The Perceptual OriginalPortraits represent one of the oldest types of artifact that humans have created to record our physical appearance. To ancient writers such as Pliny, the art of painting itself grew out of this drive to produce likenesses of the people we hold dear. Pliny helped popularize a mythic account of the invention of painting, whereby the daughter of Butades of Corinth created a keepsake of her lover by tracing his shadow on the wall before he departed on a long journey. The physiognotrace testifies to the continuing importance of this drive, in that it works on broadly similar principles to those Pliny describes.
The question of what constitutes a good, useful, or accurate likeness of a human being continues to represent a thorny theoretical problem. For example, since some commentators have imagined that a photograph bears an unproblematic, one-to-one relationship to a person’s appearance at a single moment in time, it seems easy to assume that photographic portraits would stand as the perfect example of a good likeness.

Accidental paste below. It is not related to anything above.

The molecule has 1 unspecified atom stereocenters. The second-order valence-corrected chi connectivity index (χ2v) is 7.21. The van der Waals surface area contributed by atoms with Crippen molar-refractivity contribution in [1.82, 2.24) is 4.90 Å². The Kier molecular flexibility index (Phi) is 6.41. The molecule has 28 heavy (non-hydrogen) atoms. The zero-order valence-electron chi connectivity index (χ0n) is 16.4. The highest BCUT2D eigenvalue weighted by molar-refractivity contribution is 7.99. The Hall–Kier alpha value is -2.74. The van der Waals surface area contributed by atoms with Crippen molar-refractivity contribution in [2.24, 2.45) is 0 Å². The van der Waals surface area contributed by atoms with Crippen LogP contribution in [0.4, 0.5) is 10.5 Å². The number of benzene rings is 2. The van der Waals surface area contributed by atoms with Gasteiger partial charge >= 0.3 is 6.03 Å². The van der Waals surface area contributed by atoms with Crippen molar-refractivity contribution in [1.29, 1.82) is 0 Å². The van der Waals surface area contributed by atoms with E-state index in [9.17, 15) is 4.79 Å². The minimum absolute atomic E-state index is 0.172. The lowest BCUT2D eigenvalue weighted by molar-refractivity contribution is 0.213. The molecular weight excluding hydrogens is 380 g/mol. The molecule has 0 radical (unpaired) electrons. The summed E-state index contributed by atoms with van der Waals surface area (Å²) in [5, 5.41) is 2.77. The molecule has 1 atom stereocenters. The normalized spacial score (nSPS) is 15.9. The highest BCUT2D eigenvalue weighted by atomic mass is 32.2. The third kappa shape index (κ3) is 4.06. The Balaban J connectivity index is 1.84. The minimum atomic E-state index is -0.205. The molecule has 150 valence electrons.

However, many of these same commentators also argue that portrait painting allows artists to usefully diverge from a mere single moment of perception, thus offering a preferred means by which to preserve identity. As a synthetic assemblage of a number of different moments and expressions in the life of a face, the argument goes, the painting does not simply answer to any expression one could perceive instantaneously. Instead, because they are said to go beyond visual appearance, painted portraits could represent an even higher species of likeness. These efforts at recording identity, regardless of whether they confine themselves to single moments of perception or aim for a synthetic status relative to it, ultimately take their power from the fact they re-present perceptual data to the eyes of the viewer